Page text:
What drivers said at Pocono

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Kyle Busch — winner: “I passed one guy on the outside of Turn 3 and that was the only guy I needed to pass, I guess. It was hard otherwise. We kind of got stuck in traffic back there a little bit earlier in the race. We were about fifth or sixth and couldn’t really do anything. But overall my guys on pit road were awesome. We got some spots there, track position.”

Brad Keselowski: — finished 2nd: “We had decent speed. We didn’t have speed enough to go up and pass guys, but we could run with them. I feel like if we would have got to the front, nobody ever would have passed us. One of those races, with the way the cars are, if you’re the leader you could be a 20th-place car, nobody is going to pass you. You just try to make the most you can and take advantage of the restarts and the pit strategy and do the best you can as a driver to make up for it.

Erik Jones — finished 3rd: “If we were both on four tires would have been pretty even, but (Kyle Busch) had an advantage on tires there at the end. We needed some track position so we had to take two, and had it stayed green, we were going to run second, and we ended up third. You know, a good day overall.”

Chase Elliott — finished 4th: “Playing the strategy game was really important. Pitting before the stages was giving up stage points doing that, but ultimately having track position in the back half was where it was worth it. Luckily, (crew chief Alan Gustafson) and our group saw that earlier in the race and we kind of jumped on board with that strategy. It worked out for a top five. I’m proud of the effort. We’ve had some good NAPA Chevrolet’s the last couple of weeks. We’ve been good, just not great and you have to be great to win these things. I’ll go to work and try to do a better job, and we’ll see what we can do next week.”

Clint Bowyer — finished 5th: “We had a pretty good car. We had a third- to fifth-place car. That is about what we had and we did a good job finishing with what we had. We are just giving up way too many stage points. We have to figure out how to get some stage points. That is all we had today.”

Denny Hamlin — finished 6th: “It was a good run. We didn’t hit the wall. That’s a first in about a month. Didn’t blow a tire. That’s about the first in a month. The positives are we got a decent finish out of it there. We had a pretty good car in clean air. I thought the 18 (Kyle Busch) definitely was substantially better. The 4 (Kevin Harvick) was pretty good as well, but I thought we could hold our own there. We were running third and got four tires there at the end. We really – track position was just such a huge deal. I didn’t see many cars out there passing today and we were one of them that couldn’t. You got stuck behind guys and it didn’t matter how old their tires were in front of you, you just got stuck behind them and we were one of those guys. Then we had an inside lane restart on the end that cost us a spot or two. Overall, a decent day. We’re at least back on the train of a good run and not tearing our car up so we’ll build from there and go to Michigan next week.”

Joey Logano — finished 7th: “It was brutal to pass. Really hard in dirty air. Tough. Tough racing here. It was all about strategy and restarts and you saw some chaotic restarts. The last restart was insane. I was in the middle of it and we were four or five-wide down into (Turn 1) and I wasn’t sure where I was supposed to be. You hope it all sorts out and somehow it did. That is where the race is at, trying to get a good restart and then figure out a way to get ahead of everyone on strategy.”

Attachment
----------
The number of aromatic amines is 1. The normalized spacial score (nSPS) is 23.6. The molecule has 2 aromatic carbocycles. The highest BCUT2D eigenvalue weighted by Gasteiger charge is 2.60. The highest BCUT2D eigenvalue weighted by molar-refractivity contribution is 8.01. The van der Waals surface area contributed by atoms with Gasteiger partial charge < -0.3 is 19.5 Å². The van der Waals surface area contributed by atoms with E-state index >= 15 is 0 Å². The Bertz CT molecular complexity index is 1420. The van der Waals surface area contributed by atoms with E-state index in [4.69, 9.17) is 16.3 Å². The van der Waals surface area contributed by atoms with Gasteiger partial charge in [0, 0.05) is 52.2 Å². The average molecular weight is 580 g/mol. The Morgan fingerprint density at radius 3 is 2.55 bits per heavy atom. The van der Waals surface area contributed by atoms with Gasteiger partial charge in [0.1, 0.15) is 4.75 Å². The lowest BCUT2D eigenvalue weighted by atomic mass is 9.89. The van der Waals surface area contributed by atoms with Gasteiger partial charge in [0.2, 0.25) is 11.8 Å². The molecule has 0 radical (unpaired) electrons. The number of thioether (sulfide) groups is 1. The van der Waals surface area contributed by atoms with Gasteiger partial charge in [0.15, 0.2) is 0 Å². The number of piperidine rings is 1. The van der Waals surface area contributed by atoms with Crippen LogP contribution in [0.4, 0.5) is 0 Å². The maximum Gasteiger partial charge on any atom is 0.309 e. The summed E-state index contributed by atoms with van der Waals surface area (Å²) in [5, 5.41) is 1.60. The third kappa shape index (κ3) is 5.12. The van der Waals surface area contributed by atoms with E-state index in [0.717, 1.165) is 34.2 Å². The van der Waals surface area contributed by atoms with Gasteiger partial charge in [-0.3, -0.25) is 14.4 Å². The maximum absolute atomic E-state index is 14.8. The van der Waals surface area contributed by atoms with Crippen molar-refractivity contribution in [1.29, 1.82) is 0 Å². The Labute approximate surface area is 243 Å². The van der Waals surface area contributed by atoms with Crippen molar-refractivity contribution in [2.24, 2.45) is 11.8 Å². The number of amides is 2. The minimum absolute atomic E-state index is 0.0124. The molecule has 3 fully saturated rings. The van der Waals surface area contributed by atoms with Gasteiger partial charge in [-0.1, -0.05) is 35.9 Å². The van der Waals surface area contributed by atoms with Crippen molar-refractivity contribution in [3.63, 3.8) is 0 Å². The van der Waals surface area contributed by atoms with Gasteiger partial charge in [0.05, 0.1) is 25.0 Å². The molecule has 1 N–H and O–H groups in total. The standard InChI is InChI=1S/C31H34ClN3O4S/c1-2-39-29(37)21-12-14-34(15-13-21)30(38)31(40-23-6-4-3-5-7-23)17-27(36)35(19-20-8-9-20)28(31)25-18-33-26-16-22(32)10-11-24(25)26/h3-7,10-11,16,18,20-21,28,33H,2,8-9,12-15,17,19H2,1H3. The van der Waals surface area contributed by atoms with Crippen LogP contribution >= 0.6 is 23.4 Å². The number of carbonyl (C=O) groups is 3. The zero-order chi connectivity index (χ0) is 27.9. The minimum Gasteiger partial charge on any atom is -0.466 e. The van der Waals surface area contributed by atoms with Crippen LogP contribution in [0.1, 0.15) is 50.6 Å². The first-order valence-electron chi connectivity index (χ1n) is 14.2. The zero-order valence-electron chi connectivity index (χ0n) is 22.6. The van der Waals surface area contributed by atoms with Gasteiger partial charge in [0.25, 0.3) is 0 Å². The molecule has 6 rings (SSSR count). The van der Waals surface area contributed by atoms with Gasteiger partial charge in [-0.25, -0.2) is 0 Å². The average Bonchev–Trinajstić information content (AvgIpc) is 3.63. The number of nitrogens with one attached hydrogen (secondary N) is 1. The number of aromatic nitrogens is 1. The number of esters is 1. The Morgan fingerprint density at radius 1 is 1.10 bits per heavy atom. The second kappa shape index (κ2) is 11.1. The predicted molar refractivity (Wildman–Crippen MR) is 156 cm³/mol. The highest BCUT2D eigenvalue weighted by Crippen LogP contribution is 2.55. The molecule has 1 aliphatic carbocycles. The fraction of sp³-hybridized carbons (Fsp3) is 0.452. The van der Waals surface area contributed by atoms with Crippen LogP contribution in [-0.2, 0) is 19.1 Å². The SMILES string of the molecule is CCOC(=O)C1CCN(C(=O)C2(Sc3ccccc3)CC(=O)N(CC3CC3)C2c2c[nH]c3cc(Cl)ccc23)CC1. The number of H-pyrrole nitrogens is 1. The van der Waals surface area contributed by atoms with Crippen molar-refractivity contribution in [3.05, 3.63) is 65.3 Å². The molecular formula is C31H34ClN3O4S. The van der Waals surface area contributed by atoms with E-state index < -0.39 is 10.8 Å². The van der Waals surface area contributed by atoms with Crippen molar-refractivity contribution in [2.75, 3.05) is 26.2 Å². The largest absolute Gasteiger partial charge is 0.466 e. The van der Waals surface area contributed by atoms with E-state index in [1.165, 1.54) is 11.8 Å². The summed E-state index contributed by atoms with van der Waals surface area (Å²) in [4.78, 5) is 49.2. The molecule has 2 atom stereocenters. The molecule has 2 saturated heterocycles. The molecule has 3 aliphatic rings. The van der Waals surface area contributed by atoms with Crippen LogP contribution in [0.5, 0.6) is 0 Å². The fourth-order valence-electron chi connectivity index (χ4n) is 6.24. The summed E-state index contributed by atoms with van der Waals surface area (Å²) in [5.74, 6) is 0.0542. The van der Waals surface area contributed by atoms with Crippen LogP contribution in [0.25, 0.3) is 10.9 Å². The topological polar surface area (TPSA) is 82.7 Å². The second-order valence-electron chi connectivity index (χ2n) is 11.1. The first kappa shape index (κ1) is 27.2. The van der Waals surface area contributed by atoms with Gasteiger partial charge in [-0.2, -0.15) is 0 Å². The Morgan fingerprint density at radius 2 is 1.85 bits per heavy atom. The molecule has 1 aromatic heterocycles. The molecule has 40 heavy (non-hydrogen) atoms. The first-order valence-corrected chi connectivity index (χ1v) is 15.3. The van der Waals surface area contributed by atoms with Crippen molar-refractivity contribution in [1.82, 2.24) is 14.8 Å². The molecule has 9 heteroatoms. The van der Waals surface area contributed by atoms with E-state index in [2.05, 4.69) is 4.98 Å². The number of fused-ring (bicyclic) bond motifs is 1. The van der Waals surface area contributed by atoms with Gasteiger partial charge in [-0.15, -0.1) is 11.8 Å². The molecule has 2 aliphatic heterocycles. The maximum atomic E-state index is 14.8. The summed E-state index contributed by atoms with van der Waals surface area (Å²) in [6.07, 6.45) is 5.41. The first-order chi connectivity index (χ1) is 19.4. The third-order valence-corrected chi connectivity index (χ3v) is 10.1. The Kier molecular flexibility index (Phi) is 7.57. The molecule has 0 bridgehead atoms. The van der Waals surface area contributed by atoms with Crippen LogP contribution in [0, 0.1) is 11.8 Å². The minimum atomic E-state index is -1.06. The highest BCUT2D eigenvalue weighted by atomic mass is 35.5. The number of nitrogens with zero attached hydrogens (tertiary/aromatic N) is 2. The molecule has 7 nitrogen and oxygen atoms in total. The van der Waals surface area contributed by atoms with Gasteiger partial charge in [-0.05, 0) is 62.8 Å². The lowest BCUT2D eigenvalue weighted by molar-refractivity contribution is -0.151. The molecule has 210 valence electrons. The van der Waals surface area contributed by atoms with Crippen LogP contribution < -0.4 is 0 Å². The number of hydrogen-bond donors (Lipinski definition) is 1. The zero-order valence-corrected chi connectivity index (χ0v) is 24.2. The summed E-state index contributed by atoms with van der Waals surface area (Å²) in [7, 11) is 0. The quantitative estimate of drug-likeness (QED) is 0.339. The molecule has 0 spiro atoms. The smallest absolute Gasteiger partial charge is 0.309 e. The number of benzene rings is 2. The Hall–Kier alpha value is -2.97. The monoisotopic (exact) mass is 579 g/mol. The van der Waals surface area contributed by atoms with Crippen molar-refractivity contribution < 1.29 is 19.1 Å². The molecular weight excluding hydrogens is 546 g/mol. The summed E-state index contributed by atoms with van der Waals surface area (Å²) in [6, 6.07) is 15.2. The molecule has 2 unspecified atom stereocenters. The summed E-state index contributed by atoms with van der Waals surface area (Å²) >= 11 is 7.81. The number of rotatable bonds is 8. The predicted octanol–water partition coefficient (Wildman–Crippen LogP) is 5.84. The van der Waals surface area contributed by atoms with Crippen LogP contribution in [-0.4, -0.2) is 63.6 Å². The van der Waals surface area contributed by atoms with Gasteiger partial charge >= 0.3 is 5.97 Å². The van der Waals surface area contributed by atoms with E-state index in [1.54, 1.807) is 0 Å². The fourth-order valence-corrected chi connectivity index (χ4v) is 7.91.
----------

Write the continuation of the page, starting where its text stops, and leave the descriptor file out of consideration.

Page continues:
Daniel Suarez — finished 8th: “We had a little bit more speed than an eighth-place car but we struggled through the race at one point in traffic. We got the balance back by the end but it wasn’t easy. I feel like a top 10 is what we deserve today and we have to work on it.”

William Byron — finished 9th: “We had some really good parts of the race. We kind of went for the points, which with the way the strategy was, it was hard to get back there. But we got a lot of points today, which was great. I know it doesn’t sound super good, but we had really good stages and really good runs there. So, we were able to go from 12th to ninth on that last restart and that was nice and we finished with a top 10, so hopefully we can go to Michigan and be able to improve on that even more.”

Aric Almirola — finished 10th: “I honestly don’t know how well this will translate to the July race, but I feel like we learned quite a bit today. Our car was decent but we didn’t have anything for the 18. Our car was decent and we were pretty competitive, we just fought track position. I got up to fifth or sixth there and just barely brushed the wall off Turn 3 and had bad tire smoke and had to come pit so that I didn’t blow a right rear tire and end our day. I erred on the side of caution there and then we just fought to recover from that the rest of the day. We were buried in traffic and had to be aggressive on restarts to try to get back up through the field.”

Daniel Hemric — finished 13th: “I thought we did a really good job of maximizing our day with this No. 8 Kalahari Resorts & Conventions Chevrolet Camaro ZL1. We struggled a little bit too much on restarts, and I have to figure out how to position myself better to not give up so much track position. In the race, the car took off too loose on corner entry to attack. I thought we would never get that connected to make some decent lap times. As soon as (crew chief) Luke Lambert and this team were able to make some adjustments … we were able to do that and made forward progress. Staying out long on the next-to-last run and pitting late for right side tires and fuel gave us a huge amount of track position and made our lap times much better than the cars around us.”

Alex Bowman — finished 15th: “That was not what we needed today. We had a good car, and we just fought some handling issues off and on. There at the end, it just came out of fourth gear and wouldn’t stay in. I had to hold it in place for the end of the race.